We had one final appointment in Chablis before heading off for the Côte d'Or: at Domaine Long-Depaquit, an Albert Bichot property with one of the most beautiful courtyards in the area. We met up with Matthieu Mangenot who walked us through the newly-bottled 2015 vintage and the devastation that followed in 2016 (the domaine lost seventy percent of its normal crop due to frost). With very little oak aging, the wines are incredibly crisp despite the warmer weather in '15, but there's definitely more heft with the extra ripeness (check out the '14 "Les Vaucopins" for a more traditional take). 

vhahhsoo1 (1 of 1).jpg

Long-Depaquit also has a monopole vineyard that's sometimes referred to as Chablis's "eighth grand cru;" a small slice of the hill that runs along the border between the grand crus of "Preuse" and "Vaudésir." While technically it's a blend of both vineyards, the domaine refers to the wine as "Moutonne" and it's widely-considered a separate terroir by locals in the region. We drove out to the site after tasting the spectacular 2014 vintage, a wine that combined power, weight, minerality, and grace. Hiking to the top of the site, we looked out over the entire hill of grand cru sites and said goodbye to those beautiful vines. After a spectacular twenty-four hours in Chablis, it was time to hit the road and head for Santenay.

Two hours later we were driving along the Route de Grand Crus, through Montrachet and the many heralded vineyard sites, towards Château de la Charrière; one of our most popular direct import producers and a label that easily represents the best bang for your buck we carry in Burgundy. Formerly run by Yves Girardin, the business is now run by his young son Benoit, who definitely has modernized the winemaking a bit since his first vintage in 2011. Whereas the wines were a bit funky and rustic previously, the past few vintages are much cleaner; showcasing the pureness of the pinot noir by de-stemming completely so as to remove tannic structure. I'd highly, highly advise you to check out some of the inexpensive 2015 reds we just got in. For less than twenty bucks, the simple Bourgogne Rouge is drinking like a dream. Their local Santenay 1er cru wines, however, were the stars. Sourced from up on the above-pictured hill, both the whites and reds were showcasing serious stuff. It was great to finally put a face to the name.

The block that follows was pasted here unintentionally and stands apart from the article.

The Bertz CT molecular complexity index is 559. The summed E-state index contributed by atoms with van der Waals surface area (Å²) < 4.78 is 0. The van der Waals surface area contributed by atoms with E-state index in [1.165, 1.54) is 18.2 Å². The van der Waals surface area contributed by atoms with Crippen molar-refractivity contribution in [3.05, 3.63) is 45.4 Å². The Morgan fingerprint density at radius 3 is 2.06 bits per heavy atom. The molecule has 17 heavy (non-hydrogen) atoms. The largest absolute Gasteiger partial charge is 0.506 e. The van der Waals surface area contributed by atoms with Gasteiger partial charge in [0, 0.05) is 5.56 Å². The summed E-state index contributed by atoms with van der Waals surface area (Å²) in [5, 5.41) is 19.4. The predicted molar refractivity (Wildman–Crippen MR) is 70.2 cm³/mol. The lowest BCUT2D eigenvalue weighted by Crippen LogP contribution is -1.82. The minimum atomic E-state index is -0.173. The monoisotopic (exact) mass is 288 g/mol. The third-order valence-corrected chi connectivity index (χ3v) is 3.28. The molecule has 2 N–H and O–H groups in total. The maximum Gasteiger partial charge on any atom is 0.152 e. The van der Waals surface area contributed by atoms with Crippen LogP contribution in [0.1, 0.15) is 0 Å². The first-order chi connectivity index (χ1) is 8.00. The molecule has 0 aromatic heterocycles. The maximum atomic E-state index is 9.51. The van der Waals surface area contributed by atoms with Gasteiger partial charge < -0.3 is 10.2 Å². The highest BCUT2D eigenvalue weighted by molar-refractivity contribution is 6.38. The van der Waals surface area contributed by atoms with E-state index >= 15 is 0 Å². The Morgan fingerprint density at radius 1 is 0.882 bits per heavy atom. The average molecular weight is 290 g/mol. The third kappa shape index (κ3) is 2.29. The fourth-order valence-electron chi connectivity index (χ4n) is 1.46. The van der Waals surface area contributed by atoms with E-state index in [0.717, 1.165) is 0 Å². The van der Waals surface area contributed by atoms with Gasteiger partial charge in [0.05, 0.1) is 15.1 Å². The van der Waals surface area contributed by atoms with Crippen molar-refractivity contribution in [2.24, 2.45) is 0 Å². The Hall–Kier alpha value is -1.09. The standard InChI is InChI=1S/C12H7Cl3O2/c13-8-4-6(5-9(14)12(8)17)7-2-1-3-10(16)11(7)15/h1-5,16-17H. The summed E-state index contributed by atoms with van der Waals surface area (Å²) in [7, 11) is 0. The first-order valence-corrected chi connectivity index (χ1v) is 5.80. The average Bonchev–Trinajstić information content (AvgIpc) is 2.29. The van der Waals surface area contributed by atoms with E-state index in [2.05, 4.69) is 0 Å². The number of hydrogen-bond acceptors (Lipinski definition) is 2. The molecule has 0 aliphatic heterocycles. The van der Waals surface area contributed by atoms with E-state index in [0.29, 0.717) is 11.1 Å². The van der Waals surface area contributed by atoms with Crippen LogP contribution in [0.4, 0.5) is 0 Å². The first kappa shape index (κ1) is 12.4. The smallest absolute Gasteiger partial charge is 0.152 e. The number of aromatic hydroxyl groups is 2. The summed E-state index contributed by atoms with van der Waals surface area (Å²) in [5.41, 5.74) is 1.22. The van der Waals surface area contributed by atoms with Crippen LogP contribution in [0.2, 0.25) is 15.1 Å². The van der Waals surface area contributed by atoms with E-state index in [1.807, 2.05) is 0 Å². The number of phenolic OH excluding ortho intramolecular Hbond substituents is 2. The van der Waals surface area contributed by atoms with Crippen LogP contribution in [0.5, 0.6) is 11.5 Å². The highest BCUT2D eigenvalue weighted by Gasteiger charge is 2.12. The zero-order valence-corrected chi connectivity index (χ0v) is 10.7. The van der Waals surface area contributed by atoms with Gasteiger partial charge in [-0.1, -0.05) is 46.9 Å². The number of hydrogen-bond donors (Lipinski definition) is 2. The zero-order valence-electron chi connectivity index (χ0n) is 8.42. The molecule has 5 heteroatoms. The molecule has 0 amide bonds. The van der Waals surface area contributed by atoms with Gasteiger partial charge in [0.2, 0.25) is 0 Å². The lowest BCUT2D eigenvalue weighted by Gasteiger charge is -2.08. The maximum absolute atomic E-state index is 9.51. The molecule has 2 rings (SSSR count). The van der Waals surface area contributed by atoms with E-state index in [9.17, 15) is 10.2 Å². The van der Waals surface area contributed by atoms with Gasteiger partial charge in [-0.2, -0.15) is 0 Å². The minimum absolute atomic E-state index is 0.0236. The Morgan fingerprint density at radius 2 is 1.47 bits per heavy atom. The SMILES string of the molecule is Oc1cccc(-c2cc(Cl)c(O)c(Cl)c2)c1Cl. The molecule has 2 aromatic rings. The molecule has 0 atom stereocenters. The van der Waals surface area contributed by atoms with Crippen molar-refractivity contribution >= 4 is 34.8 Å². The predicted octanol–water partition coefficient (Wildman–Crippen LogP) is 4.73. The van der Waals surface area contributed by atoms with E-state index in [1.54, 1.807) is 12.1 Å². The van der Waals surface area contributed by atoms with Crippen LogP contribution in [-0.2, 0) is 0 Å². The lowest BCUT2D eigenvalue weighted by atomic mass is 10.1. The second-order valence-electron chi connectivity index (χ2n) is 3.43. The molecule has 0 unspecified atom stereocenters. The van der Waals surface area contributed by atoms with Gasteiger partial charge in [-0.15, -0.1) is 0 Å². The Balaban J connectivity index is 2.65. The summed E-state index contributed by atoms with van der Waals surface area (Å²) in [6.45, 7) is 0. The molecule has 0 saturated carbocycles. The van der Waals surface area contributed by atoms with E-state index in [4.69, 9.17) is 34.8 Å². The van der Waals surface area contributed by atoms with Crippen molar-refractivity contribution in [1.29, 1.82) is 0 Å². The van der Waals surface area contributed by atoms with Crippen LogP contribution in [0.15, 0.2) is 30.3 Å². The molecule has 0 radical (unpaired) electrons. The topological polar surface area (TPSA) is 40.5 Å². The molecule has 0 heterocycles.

Last, but not least, it was back to the village of Puligny to visit perhaps our most popular producer: Jacques Bavard. This man can absolutely do no wrong at K&L, as his wines have become the darlings of both our staff and our savvy customer base. While we'll have another container of 2014s coming shortly (and you should really load up as 2015 and 16 are nowhere near as vibrant), we tasted through his splendid fifteens that were singing a fine tune already. As if that wasn't enough white wine for the day, we ended up over at Olivier Leflaive for dinner, drinking a flight of seven chardonnays from the standard Bourgogne blanc to the Corton-Charlemagne grand cru edition. Trey and I posted up at the bar while waiting for Alex to wash up and drank a glass of the 2014 "Les Sétilles" in anticipation of our meal. The wine was simply charming, round, and concentrated on the palate, but fresh with acidity and a clean, snappy finish. I need to go back and buy more of that one. The more I taste the 14 vintage, the more I'm beginning to realize what utter gems these wines are.

More tomorrow!

-David Driscoll